Primary mathematics specialisations in initial teacher education

This report was originally published 09 August 2021.

Image: Primary maths specialisations in initial teacher education report

Summary

Background

A challenge in primary teaching degrees is to improve the quality of mathematics instruction. Primary mathematics specialisations have been identified as a potential solution to address concerns about inadequate primary teacher preparation in mathematics.

The NSW Education Standards Authority (NESA) has established criteria and processes to assess and approve applications from ITE providers who wish to offer these specialisations in their ITE degrees. Students in the relevant ITE degrees can undertake a mathematics specialisation if their ITE provider offers it. This generally involves students taking on additional units of study to develop a range of beginning teachers’ skills.

In this report, the Centre for Education Statistics and Evaluation (CESE) examines whether primary mathematics specialisations have been implemented effectively in ITE settings in NSW.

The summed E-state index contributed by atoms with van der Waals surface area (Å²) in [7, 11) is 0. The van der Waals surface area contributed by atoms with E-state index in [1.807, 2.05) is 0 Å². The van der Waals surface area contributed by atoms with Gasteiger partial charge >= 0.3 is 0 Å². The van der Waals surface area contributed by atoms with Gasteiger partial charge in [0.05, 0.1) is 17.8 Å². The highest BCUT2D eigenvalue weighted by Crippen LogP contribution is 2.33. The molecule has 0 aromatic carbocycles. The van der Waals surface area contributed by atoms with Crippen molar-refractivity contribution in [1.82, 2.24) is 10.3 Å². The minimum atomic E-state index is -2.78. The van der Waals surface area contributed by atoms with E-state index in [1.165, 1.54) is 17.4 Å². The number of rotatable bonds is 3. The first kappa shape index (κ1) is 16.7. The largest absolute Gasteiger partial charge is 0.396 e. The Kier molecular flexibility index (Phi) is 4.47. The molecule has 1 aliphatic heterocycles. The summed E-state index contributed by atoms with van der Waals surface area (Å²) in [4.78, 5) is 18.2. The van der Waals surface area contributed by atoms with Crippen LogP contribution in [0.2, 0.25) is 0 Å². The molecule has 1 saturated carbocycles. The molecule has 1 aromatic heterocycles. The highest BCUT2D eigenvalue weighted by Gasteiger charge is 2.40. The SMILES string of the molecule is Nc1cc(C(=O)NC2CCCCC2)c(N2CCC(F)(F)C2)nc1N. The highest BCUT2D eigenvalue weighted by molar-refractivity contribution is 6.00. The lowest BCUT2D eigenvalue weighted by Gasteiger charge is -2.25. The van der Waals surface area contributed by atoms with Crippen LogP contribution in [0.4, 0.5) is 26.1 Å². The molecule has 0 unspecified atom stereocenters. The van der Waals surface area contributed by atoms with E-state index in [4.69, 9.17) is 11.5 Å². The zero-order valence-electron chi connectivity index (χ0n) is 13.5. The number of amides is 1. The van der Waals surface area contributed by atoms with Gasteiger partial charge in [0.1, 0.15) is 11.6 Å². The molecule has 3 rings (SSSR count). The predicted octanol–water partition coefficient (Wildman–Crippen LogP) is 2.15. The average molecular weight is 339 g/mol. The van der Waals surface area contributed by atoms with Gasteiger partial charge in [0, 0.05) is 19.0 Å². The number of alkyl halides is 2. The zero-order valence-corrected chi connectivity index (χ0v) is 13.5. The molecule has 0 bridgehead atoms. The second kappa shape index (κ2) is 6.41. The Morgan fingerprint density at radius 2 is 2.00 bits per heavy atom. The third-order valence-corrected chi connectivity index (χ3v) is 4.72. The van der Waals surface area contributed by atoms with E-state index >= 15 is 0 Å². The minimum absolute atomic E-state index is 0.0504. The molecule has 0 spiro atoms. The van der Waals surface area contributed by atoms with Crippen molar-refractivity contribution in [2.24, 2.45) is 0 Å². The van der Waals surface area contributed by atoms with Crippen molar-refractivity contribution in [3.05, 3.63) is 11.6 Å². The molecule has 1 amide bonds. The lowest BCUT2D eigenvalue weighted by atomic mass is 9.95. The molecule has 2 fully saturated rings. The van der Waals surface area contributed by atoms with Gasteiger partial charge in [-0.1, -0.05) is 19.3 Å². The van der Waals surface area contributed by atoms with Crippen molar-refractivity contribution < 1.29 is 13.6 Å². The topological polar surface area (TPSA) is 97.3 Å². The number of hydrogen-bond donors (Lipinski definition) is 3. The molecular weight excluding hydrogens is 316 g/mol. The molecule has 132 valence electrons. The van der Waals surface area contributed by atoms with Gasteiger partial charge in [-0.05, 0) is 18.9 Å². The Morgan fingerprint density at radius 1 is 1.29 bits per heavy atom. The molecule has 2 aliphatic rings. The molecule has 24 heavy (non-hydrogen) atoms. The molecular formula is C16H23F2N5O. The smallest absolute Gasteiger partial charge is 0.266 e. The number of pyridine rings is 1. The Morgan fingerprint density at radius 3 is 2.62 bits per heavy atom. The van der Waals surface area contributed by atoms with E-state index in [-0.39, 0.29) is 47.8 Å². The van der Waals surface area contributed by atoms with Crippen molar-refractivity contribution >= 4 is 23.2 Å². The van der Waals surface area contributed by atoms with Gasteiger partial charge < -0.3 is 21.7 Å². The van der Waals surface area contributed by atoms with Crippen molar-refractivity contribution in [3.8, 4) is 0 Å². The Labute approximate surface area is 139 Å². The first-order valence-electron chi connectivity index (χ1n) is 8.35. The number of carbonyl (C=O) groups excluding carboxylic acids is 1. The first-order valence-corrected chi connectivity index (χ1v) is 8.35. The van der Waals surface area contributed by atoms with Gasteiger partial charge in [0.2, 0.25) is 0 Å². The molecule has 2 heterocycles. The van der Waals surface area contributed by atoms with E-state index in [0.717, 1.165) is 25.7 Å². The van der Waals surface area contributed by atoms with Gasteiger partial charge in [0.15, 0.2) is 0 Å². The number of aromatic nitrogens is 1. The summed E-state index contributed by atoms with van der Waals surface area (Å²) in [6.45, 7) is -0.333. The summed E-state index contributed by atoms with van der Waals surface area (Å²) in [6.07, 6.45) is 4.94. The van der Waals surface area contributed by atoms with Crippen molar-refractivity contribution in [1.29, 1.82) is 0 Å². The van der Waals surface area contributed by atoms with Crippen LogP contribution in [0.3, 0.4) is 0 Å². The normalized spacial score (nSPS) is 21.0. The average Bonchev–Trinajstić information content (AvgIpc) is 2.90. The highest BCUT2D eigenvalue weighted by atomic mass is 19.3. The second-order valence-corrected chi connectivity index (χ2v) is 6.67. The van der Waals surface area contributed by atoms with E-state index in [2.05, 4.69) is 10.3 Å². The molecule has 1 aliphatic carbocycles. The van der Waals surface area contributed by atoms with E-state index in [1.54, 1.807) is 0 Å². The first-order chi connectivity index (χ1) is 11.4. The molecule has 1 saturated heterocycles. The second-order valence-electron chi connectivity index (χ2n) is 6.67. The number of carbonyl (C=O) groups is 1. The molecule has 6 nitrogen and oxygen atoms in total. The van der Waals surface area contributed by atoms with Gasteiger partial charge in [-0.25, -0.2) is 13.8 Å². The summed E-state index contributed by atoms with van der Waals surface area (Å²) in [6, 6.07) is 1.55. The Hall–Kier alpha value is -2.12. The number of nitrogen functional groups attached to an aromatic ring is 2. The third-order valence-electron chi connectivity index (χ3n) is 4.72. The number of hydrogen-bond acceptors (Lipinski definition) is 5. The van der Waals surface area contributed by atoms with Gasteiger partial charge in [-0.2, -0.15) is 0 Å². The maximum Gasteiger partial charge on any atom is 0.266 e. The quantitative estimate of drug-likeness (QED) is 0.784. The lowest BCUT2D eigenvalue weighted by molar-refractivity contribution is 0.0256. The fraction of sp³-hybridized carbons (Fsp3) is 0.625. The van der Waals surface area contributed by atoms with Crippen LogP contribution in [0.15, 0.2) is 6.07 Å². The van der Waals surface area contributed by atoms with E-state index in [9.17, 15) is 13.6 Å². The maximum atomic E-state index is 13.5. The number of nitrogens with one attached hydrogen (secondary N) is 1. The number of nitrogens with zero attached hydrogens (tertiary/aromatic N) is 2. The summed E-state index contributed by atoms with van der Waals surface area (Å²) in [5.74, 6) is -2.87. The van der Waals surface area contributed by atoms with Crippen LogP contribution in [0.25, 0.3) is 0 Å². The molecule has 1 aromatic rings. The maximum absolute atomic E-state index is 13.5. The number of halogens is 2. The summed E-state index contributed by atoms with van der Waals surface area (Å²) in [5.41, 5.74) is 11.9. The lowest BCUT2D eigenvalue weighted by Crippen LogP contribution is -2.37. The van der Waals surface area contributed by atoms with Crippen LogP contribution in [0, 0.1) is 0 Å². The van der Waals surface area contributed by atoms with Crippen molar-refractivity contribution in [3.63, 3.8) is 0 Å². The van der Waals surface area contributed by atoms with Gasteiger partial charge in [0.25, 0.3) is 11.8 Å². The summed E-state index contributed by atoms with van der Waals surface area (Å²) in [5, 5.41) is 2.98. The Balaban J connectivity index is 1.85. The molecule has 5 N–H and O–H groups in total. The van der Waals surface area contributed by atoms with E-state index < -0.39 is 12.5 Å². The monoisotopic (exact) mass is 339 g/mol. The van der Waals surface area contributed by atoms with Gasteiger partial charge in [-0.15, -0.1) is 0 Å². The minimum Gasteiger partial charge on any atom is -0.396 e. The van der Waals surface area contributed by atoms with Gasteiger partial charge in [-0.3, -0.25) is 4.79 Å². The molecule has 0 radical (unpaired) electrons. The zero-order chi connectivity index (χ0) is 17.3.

Findings

  • The implementation of specialisations varied across universities/ITE providers
  • awareness of specialisations among university students was relatively low
  • the specialisation principally attracted students with high levels of interest and ability in mathematics
  • students undertaking specialisations reported their degrees to be more coherent and focused on content knowledge, syllabus areas, and pedagogical approaches than comparable non-specialised students
  • students undertaking specialisations reported a greater level of self-efficacy in applying their mathematics knowledge to teaching than comparable non-specialised students
  • students undertaking specialisations sought a greater focus on mathematics pedagogy and more practical experience opportunities to apply their specialist knowledge
  • students who graduated from ITE programs with a specialisation reported little utilisation of their specialist knowledge within their school appointments.

Recommendations

  • ITE providers should consider ways to communicate the availability of their specialisations among students more effectively
  • ITE providers and the department should aim to provide more practical learning opportunities to students undertaking specialisations
  • the department should consider ways of further supporting post-study specialised graduates to utilise their specialist knowledge.
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